Brill Polyglot Bible Online cover image

the Bible in Latin - the Vulgate

Vulgate is the name of a fourth-century Latin translation of the Bible Jerome of Stridone. In fact, the translation only received this name in the High Middle Ages, when it replaced the "old Latin version", the Vetus Latina and become the "commonly used version", versio vulgata.

St Jerome had been commissioned by Pope Damasus I in 382 to revise the existing Latin translation of the New Testament. In the period 382-405, St Jerome produced a series of revisions and translations of most books of the Bible, using a large number of Hebrew and Greek sources as his basis.

During the Counter-Reformation, the Vulgate became the authoritative Bible of the Catholic Church. Scrupulously corrected versions were printed and widely circulated (Sixtine and Clementine Vulgates). Only in 1979 they were replaced by a Nova Vulgata edition.

This Vulgaten gives the Sixto-Clementine standard text, i.e. the edition of 1592 which is also cited in in the Nestle-Aland, the Oxford Vulgate New Testament, and the Stuttgart Vulgate (together with 1593 and 1598 editions). The text is in the public domain. Brill has created CTS compliant TEI XML for it. The resulting publication is in Open Access.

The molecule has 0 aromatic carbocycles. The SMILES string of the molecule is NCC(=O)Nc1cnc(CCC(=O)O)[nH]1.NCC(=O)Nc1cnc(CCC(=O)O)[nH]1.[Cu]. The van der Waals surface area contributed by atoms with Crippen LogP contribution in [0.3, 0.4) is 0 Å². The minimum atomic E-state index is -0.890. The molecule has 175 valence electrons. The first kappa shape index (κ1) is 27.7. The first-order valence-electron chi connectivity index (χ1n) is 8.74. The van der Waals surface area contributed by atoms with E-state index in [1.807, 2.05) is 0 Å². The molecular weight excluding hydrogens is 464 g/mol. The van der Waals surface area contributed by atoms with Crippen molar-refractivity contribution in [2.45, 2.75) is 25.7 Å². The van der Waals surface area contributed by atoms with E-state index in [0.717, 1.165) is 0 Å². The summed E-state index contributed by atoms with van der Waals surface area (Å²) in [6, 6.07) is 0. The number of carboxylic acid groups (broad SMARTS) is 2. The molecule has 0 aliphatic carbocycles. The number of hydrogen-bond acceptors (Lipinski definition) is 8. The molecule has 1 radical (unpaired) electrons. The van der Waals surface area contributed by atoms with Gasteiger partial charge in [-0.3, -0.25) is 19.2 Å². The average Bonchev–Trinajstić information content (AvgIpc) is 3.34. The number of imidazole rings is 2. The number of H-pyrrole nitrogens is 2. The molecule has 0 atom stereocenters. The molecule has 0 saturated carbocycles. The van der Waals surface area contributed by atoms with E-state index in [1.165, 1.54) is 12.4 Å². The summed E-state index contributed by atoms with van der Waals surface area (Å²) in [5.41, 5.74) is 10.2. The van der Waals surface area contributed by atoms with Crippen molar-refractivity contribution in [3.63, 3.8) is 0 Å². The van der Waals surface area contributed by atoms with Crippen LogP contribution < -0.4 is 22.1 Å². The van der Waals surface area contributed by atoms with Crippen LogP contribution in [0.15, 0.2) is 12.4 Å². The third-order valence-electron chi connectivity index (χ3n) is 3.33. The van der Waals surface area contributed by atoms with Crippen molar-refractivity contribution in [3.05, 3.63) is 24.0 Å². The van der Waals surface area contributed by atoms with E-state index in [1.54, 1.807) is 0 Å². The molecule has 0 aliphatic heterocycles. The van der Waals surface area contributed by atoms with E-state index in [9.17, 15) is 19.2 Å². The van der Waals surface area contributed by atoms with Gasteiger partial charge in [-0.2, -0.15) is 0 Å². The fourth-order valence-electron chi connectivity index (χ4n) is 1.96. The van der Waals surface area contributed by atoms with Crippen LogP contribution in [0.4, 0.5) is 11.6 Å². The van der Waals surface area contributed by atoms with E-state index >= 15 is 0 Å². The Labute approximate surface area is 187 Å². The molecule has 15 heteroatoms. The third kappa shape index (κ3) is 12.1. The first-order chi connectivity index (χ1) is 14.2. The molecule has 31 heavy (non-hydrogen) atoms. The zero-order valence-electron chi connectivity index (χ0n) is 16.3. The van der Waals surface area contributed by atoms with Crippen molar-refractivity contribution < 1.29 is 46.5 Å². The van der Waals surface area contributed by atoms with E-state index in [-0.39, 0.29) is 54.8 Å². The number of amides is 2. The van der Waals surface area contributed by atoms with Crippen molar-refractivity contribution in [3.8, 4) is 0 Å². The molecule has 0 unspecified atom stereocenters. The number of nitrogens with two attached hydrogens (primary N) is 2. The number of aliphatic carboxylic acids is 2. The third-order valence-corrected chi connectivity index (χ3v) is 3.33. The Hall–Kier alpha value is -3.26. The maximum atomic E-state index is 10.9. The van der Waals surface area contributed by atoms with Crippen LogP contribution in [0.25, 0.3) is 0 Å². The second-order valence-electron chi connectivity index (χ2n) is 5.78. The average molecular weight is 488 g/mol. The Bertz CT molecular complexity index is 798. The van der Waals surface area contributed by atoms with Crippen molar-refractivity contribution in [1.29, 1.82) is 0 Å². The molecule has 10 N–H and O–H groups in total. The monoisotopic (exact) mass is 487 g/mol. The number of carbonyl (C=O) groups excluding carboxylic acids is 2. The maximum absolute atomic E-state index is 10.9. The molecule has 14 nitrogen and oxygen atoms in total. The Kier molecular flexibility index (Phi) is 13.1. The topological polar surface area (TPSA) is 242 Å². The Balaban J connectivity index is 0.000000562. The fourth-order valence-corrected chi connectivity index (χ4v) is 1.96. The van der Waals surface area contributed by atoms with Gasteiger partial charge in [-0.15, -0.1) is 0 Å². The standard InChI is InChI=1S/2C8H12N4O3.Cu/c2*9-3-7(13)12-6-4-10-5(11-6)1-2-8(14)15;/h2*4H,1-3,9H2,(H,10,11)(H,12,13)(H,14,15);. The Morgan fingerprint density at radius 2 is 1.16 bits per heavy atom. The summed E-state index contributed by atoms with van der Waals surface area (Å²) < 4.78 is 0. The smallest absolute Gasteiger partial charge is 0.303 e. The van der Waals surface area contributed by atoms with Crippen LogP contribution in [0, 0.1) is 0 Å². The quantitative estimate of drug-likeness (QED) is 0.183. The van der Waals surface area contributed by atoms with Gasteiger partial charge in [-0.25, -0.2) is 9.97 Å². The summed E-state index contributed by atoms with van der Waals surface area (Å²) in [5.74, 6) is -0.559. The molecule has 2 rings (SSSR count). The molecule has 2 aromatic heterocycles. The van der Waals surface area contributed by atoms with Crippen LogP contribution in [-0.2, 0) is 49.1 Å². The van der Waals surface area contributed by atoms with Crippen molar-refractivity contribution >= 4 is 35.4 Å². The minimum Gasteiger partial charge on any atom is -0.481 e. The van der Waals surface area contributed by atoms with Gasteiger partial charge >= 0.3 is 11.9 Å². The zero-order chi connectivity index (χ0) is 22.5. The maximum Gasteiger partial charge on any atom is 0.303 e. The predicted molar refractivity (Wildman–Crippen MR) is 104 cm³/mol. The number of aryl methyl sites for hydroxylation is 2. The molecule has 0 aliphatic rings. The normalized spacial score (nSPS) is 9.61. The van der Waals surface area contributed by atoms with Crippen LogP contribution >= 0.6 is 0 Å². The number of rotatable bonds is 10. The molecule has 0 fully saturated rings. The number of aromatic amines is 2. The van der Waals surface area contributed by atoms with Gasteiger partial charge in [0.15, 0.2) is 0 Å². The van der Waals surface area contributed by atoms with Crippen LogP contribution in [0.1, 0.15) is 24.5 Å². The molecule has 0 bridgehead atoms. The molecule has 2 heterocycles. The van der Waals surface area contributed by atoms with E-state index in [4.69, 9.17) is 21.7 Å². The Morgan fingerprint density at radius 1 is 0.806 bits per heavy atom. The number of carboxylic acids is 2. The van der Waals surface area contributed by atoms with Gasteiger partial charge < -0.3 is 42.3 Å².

Brill Polyglot Bible is not a scholarly publication. It is a showcase of possibilities.

The aim is to collect the books of the Bible in the major languages of the ancient world and to publish them in CTS compliant TEI XML on Brill Scholarly Editions.

In this way, each Biblical passage has a persistent and unique identifier and can be retrieved. This means, for example, that a reference to a Biblical passage in a monograph or journal article can be turned into a hyperlink, so readers can review the passage and its context.

A further possibility is to connect the passages to Biblical iconography using the Iconclass classification system, so readers can go from, for example, an image of the annunciation in the Lexikon der christlichen Ikonographie Online to Luke 1:26-38 in the Brill Polyglot Bible and vice versa.

Brill Polyglot Bible is in Open Access.